Hi Redbeard!

I think that's definitely a valid and important piece of this puzzle. Consumerism has an iron hold on our society on so many levels, which is a terrifying thought. From the influence of corporations on government to the influence of corporations on the consumer, we are not paying enough attention to that aspect of control, and corporate control over the average human life/ lifestyle has, in many ways, the potential for greater influence on the average American's daily life than even the government.

Now that I think about it, the dystopian novels haven't really delved much into this form of control, so I guess there's room there for new writers to swoop in! A great commentary on this actually appears in the Pixar movie Wall-E, which makes many powerful points about how the way we live today has the potential to affect our future. I show this "kids' movie" to my university classes, and it always results in engaging discussions about these ideas.

Karin Rita Gastreich said...

Hi Kim!

This was a fun post -- kind of left me caught been a stirring a patriotic spirit, and a sudden desire to watch "V for Vendetta". ;)

Hadley Rille Books very own Christopher McKitterick wrote a wonderful novel TRANSCENDENCE, where corporations rule the world and control consumption habits -- including, most importantly, the consumption of war. It's not young adult, but definitely gets at the ideas put forward by Redbeard.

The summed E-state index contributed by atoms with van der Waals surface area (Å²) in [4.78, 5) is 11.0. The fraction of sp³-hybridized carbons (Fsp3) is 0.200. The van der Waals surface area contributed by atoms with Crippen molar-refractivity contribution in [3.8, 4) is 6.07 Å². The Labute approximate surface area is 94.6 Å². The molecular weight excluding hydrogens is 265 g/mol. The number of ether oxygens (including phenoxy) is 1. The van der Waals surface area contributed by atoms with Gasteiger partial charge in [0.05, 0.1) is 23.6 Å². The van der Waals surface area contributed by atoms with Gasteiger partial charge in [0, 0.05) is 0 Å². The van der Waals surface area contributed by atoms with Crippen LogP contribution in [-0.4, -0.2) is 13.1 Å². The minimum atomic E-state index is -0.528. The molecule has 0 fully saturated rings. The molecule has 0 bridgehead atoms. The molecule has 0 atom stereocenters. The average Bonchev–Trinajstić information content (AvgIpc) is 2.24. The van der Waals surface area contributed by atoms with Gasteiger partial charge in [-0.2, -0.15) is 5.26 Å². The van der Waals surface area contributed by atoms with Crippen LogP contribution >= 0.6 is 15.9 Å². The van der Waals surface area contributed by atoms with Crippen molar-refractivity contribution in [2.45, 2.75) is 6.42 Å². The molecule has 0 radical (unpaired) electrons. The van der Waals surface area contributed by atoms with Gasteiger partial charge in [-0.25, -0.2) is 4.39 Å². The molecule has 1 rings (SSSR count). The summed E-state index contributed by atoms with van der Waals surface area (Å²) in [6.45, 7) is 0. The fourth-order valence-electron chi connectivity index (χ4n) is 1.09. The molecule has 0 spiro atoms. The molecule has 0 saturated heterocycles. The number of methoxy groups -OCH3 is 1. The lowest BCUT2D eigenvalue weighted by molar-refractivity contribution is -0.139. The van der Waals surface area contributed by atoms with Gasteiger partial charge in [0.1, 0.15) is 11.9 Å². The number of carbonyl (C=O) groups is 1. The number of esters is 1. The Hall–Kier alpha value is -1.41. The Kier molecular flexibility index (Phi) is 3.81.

To be fair to "young people today", when I was in high school I thought about politics only enough to accept that my parents must have been right to despise Jimmy Carter and love Ronald Reagan. I think it's just not a period of life when we have the tools, perspective and information necessary in order to question the status quo, except, maybe, when it comes to fashion.

That being said, I read Animal Farm and 1984 in high school, as well as several Vonnegut novels, and probably a few other things that helped set the stage for a more critical mindset later on. So I totally agree with you that YA novels that tackle questions of freedom from a critical perspective are really important.

Oh, and I loved Wall-E. That's like one of the best movies ever. Okay, Wall-E and UP. :)

Terri-Lynne said...

Kim...I think I can hear strains of The Battle Hymn of the Republic whispering in the background.

Way back before dystopian was dystopian (1993), Lois Lowry wrote "The Giver." It is still, without a doubt, the greatest of its kind. What happens when the gov't chooses everything for you from your birthday gifts to your birthday, from your parents and siblings to your spouse, who is worthy of living and who should be "released," even what job you will hold in the community? When all choice is taken away for the good of the whole, the utopia hoped for becomes something sinister. It's chilling.

Great post, Kim!